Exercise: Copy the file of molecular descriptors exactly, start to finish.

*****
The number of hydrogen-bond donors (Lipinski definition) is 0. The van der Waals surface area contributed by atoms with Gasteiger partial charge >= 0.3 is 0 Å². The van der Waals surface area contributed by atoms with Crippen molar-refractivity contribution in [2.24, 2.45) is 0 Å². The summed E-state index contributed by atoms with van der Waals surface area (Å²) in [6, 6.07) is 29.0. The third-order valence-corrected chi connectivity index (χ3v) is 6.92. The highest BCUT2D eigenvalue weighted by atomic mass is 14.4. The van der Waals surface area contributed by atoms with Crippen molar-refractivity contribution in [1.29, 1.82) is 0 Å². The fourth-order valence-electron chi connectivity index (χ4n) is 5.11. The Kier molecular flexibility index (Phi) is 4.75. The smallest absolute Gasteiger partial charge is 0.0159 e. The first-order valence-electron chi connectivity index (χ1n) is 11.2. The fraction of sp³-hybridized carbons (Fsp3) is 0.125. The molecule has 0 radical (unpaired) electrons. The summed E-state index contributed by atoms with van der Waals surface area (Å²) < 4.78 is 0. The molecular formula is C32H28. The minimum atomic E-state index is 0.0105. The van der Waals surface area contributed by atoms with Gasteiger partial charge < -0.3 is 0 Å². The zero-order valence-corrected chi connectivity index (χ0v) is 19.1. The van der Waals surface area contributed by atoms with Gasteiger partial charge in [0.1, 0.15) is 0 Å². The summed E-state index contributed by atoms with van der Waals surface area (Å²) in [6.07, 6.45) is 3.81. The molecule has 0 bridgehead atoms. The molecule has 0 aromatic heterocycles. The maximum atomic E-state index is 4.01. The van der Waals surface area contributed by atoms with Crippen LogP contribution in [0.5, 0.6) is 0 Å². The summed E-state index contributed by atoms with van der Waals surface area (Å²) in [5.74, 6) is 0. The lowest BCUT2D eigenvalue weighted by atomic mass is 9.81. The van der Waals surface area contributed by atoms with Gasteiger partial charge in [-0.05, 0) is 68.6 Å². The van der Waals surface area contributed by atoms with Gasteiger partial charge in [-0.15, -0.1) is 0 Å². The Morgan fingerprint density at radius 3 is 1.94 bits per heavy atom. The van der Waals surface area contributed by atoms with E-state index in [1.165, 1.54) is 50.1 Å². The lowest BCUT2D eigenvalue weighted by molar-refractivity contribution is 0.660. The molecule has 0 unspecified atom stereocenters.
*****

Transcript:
The number of hydrogen-bond donors (Lipinski definition) is 0. The van der Waals surface area contributed by atoms with Gasteiger partial charge >= 0.3 is 0 Å². The van der Waals surface area contributed by atoms with Crippen molar-refractivity contribution in [2.24, 2.45) is 0 Å². The summed E-state index contributed by atoms with van der Waals surface area (Å²) in [6, 6.07) is 29.0. The third-order valence-corrected chi connectivity index (χ3v) is 6.92. The highest BCUT2D eigenvalue weighted by atomic mass is 14.4. The van der Waals surface area contributed by atoms with Crippen molar-refractivity contribution in [1.29, 1.82) is 0 Å². The fourth-order valence-electron chi connectivity index (χ4n) is 5.11. The Kier molecular flexibility index (Phi) is 4.75. The smallest absolute Gasteiger partial charge is 0.0159 e. The first-order valence-electron chi connectivity index (χ1n) is 11.2. The fraction of sp³-hybridized carbons (Fsp3) is 0.125. The molecule has 0 radical (unpaired) electrons. The summed E-state index contributed by atoms with van der Waals surface area (Å²) < 4.78 is 0. The molecular formula is C32H28. The minimum atomic E-state index is 0.0105. The van der Waals surface area contributed by atoms with Gasteiger partial charge < -0.3 is 0 Å². The zero-order valence-corrected chi connectivity index (χ0v) is 19.1. The van der Waals surface area contributed by atoms with Gasteiger partial charge in [0.1, 0.15) is 0 Å². The summed E-state index contributed by atoms with van der Waals surface area (Å²) in [6.07, 6.45) is 3.81. The molecule has 0 bridgehead atoms. The molecule has 0 aromatic heterocycles. The maximum atomic E-state index is 4.01. The van der Waals surface area contributed by atoms with Crippen LogP contribution in [0.5, 0.6) is 0 Å². The summed E-state index contributed by atoms with van der Waals surface area (Å²) in [5.74, 6) is 0. The lowest BCUT2D eigenvalue weighted by atomic mass is 9.81. The van der Waals surface area contributed by atoms with Gasteiger partial charge in [-0.05, 0) is 68.6 Å². The van der Waals surface area contributed by atoms with Gasteiger partial charge in [-0.15, -0.1) is 0 Å². The Morgan fingerprint density at radius 3 is 1.94 bits per heavy atom. The van der Waals surface area contributed by atoms with E-state index in [1.165, 1.54) is 50.1 Å². The lowest BCUT2D eigenvalue weighted by molar-refractivity contribution is 0.660. The molecule has 0 unspecified atom stereocenters.